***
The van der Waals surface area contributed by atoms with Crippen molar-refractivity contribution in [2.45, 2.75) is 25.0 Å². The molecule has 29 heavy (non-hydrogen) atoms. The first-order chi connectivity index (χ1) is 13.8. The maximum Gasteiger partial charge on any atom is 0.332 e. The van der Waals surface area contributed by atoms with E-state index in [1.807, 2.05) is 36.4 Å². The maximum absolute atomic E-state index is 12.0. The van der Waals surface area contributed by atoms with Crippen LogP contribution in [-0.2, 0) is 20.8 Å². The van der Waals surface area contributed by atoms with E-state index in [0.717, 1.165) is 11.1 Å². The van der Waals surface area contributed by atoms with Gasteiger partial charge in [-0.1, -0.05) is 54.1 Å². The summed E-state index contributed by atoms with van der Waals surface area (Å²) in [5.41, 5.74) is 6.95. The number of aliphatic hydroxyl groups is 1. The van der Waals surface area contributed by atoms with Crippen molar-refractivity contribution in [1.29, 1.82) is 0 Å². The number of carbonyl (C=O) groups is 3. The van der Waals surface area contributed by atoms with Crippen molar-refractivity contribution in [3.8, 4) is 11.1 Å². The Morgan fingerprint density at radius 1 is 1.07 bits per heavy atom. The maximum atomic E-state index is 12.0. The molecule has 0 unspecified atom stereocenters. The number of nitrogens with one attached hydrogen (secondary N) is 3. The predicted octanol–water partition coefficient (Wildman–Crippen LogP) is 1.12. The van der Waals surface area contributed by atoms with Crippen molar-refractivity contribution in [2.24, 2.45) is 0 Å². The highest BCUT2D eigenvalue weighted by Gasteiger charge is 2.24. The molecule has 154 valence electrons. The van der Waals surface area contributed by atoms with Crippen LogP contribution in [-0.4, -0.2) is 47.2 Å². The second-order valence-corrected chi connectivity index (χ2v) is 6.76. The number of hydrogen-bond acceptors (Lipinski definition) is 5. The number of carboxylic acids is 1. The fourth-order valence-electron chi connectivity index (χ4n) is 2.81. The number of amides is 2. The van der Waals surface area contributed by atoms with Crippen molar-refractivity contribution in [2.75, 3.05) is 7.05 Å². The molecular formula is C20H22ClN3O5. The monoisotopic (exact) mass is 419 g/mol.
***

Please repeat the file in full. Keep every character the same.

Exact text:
The van der Waals surface area contributed by atoms with Crippen molar-refractivity contribution in [2.45, 2.75) is 25.0 Å². The molecule has 29 heavy (non-hydrogen) atoms. The first-order chi connectivity index (χ1) is 13.8. The maximum Gasteiger partial charge on any atom is 0.332 e. The van der Waals surface area contributed by atoms with E-state index in [1.807, 2.05) is 36.4 Å². The maximum absolute atomic E-state index is 12.0. The van der Waals surface area contributed by atoms with Crippen LogP contribution in [-0.2, 0) is 20.8 Å². The van der Waals surface area contributed by atoms with E-state index in [0.717, 1.165) is 11.1 Å². The van der Waals surface area contributed by atoms with Gasteiger partial charge in [-0.1, -0.05) is 54.1 Å². The summed E-state index contributed by atoms with van der Waals surface area (Å²) in [5.41, 5.74) is 6.95. The number of aliphatic hydroxyl groups is 1. The van der Waals surface area contributed by atoms with Crippen molar-refractivity contribution in [1.29, 1.82) is 0 Å². The number of carbonyl (C=O) groups is 3. The van der Waals surface area contributed by atoms with Crippen molar-refractivity contribution in [3.8, 4) is 11.1 Å². The Morgan fingerprint density at radius 1 is 1.07 bits per heavy atom. The maximum atomic E-state index is 12.0. The molecule has 0 unspecified atom stereocenters. The number of nitrogens with one attached hydrogen (secondary N) is 3. The predicted octanol–water partition coefficient (Wildman–Crippen LogP) is 1.12. The van der Waals surface area contributed by atoms with Crippen molar-refractivity contribution in [2.24, 2.45) is 0 Å². The highest BCUT2D eigenvalue weighted by Gasteiger charge is 2.24. The molecule has 154 valence electrons. The van der Waals surface area contributed by atoms with Crippen LogP contribution in [-0.4, -0.2) is 47.2 Å². The second-order valence-corrected chi connectivity index (χ2v) is 6.76. The number of hydrogen-bond acceptors (Lipinski definition) is 5. The number of carboxylic acids is 1. The fourth-order valence-electron chi connectivity index (χ4n) is 2.81. The number of amides is 2. The van der Waals surface area contributed by atoms with Crippen molar-refractivity contribution in [2.75, 3.05) is 7.05 Å². The molecular formula is C20H22ClN3O5. The monoisotopic (exact) mass is 419 g/mol.